Rotterdam itself is seen on folios 1 verso and 2 recto (D32264–D32265). Next, after the long gap of about 250 miles, comes Heidelberg (folio 3 recto; D32267). From there, Turner likely travelled established routes through southern Germany, about seventy miles via Heilbronn to Stuttgart,13 and then about 110 more through Ehingen, Biberach and Ravensburg to Friedrichshafen, on the shores of Lake Constance (the Bodensee) around twenty miles north-west of Bregenz,14 where he next used this sketchbook for several sketches; see under folio 2 verso (D32266).
The many sketches which follow between folios 7 recto and 76 recto (D32275–D32411) were mostly characterised as ‘Mountains’ by Finberg, with occasional identifications and transcriptions of the place names noted by the artist, some clearer than others.15 Between folios 7 recto and 10 recto (D32275–D32281) the route through Austria is presumably south-east through the rugged Vorarlberg Alps from Bregenz towards Sankt Anton am Arlberg at the western end of Tyrol on folio 10 verso (D32282), the next subject to be readily identified by its inscription; at the end of roughly sixty miles, Landeck (see folio 16 verso; D32294) lay not far beyond.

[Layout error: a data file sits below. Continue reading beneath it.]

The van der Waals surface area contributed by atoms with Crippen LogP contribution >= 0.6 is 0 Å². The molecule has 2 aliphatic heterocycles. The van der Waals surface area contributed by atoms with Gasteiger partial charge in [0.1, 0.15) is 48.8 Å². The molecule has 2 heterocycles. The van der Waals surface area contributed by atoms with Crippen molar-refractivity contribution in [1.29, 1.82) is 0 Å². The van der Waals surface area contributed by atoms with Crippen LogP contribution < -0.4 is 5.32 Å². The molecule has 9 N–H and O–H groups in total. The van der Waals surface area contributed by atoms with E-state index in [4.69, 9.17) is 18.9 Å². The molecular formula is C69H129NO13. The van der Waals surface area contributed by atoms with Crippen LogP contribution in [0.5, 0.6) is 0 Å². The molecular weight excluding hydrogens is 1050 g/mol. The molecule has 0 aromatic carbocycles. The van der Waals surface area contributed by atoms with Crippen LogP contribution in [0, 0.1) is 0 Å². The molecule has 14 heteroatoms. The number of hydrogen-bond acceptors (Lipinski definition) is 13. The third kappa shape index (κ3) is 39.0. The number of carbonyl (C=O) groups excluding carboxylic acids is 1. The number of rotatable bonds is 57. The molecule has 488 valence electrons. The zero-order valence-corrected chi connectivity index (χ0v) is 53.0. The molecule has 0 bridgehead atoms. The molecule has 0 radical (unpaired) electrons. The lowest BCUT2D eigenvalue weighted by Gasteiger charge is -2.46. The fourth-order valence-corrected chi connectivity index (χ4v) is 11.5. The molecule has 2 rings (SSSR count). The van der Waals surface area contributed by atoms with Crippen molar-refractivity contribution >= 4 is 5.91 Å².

There are no identified views of either Innsbruck or the Brenner Pass, as inferred by Finberg and Powell; this part of the route was likely implied by an inscribed sketch view in the early stages of the book (folios 24 verso–25 recto; D32308–D32309) of the Franzensfeste fortress, just north of Bressanone (Brixen) in the Dolomites, and south of the pass ‘between Innsbruck and Botzen’ (otherwise Bozen or Bolzano) as Finberg noted.16 Turner had drawn at Innsbruck on his way to Venice in 1833 and again as he returned, in the Vienna up to Venice and Venice up to Trento sketchbooks (Tate; Turner Bequest CCCXI, CCCXII);17 see also the 1843 Dover, Rhine and Innsbruck (?) sketchbook (Tate; Turner Bequest CCCIX). However, the Franzensfeste sketch appears to be a random intervention among existing mountain and castle subjects.
Given the generally consecutive though occasionally haphazard sequence of inscribed or otherwise recognisable views from Landeck onwards, and assuming Turner did not double back on himself for considerable distances, it seems that he instead turned south from Landeck to the Passo di Resia (Reschenpass) leading from the Austrian Tyrol into South Tyrol (Alto Adige or Südtirol) in what is now northern Italy, and then east towards Merano (Meran), around seventy miles along two sides of a notional rough square (rather than east to Innsbruck and then south, along the opposite sides).18